The myFile = “” expression at the end of the Do Until statement is a conditional expression, precisely like one you’d use with an If statement. The conditional expression must be something that Visual Basic can interpret as either True or False. Visual Basic simply repeats the loop over and over until the conditional expression is True. Note that the condition may never be true, in which case the loop will never execute. For example, if there were no .xlsx files in the folder, the stop condition would be true the very first time it executes.

    If you want to increment a number during the loop, you must enter a statement to do so. You must always be careful to cause something to happen during the loop that will allow the loop to end. In this case, you retrieve a new file name from the Dir function.

  10. Press F8 repeatedly to watch the macro work. Step through at least two or three loops, and then press F5 to finish the macro.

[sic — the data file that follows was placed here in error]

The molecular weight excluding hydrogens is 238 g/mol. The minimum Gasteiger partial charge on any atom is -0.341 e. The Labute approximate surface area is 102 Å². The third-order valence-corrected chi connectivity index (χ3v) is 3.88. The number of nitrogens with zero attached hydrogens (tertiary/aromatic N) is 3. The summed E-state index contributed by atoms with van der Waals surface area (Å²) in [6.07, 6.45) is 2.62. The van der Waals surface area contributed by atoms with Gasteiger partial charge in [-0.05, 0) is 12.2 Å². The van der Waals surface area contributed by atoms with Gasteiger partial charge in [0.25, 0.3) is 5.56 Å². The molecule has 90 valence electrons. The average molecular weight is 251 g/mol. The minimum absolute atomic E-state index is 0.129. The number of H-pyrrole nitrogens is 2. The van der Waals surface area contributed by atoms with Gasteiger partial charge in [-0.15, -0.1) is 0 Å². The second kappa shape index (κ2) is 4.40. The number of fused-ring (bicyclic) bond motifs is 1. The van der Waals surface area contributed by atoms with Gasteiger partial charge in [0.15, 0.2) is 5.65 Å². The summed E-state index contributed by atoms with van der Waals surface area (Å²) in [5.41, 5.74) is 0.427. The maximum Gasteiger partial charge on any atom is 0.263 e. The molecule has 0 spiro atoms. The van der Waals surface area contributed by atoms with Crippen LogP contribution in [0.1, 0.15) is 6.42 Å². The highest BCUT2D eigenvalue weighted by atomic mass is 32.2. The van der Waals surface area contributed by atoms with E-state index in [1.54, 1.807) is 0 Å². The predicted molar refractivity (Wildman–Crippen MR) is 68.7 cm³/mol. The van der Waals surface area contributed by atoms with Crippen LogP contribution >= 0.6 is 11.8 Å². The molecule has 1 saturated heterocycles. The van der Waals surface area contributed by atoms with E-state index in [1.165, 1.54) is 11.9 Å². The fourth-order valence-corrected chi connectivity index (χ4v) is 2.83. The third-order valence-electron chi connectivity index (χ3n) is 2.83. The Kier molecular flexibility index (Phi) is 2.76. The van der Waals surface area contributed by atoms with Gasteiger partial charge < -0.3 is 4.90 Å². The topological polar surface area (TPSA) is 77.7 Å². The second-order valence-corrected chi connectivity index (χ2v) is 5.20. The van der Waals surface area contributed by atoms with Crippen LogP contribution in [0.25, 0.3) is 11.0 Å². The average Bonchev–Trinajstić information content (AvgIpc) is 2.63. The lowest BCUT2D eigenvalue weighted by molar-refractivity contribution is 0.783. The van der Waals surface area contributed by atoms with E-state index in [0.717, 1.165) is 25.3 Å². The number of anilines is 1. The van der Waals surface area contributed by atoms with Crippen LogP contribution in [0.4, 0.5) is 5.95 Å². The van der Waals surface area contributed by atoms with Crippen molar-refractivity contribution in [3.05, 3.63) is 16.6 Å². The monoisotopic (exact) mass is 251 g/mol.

httpatomoreillycomsourcemspimages1194668.png

A Do loop is the most flexible of all the looping structures. Anything that you can do with a For loop or a For Each loop, you can do with a Do loop. If you had to be stranded on a desert island with only one loop structure, the Do loop would be the best one to have. For example, here is how you could write the ProtectSheets macro by using a Do loop.

Sub ProtectSheets()
    Dim mySheet As Worksheet
    Dim i As Integer
    i = 1
    Do Until i > Worksheets.Count
        Set mySheet = Worksheets(i)
        mySheet.Select
        mySheet.Protect "Password", True, True, True
        i = i + 1
    Loop
End Sub

The flexibility makes the Do loop a little more complicated than the others because you have to create and increment your own loop variable and provide your own condition for ending the loop. This makes a Do loop particularly vulnerable to becoming an infinite loop. For example, if you forgot to add the statement to retrieve a new file name, or if you had included the argument to the Dir function inside the loop (so that Dir would keep returning the first file name over and over), you’d have an infinite loop.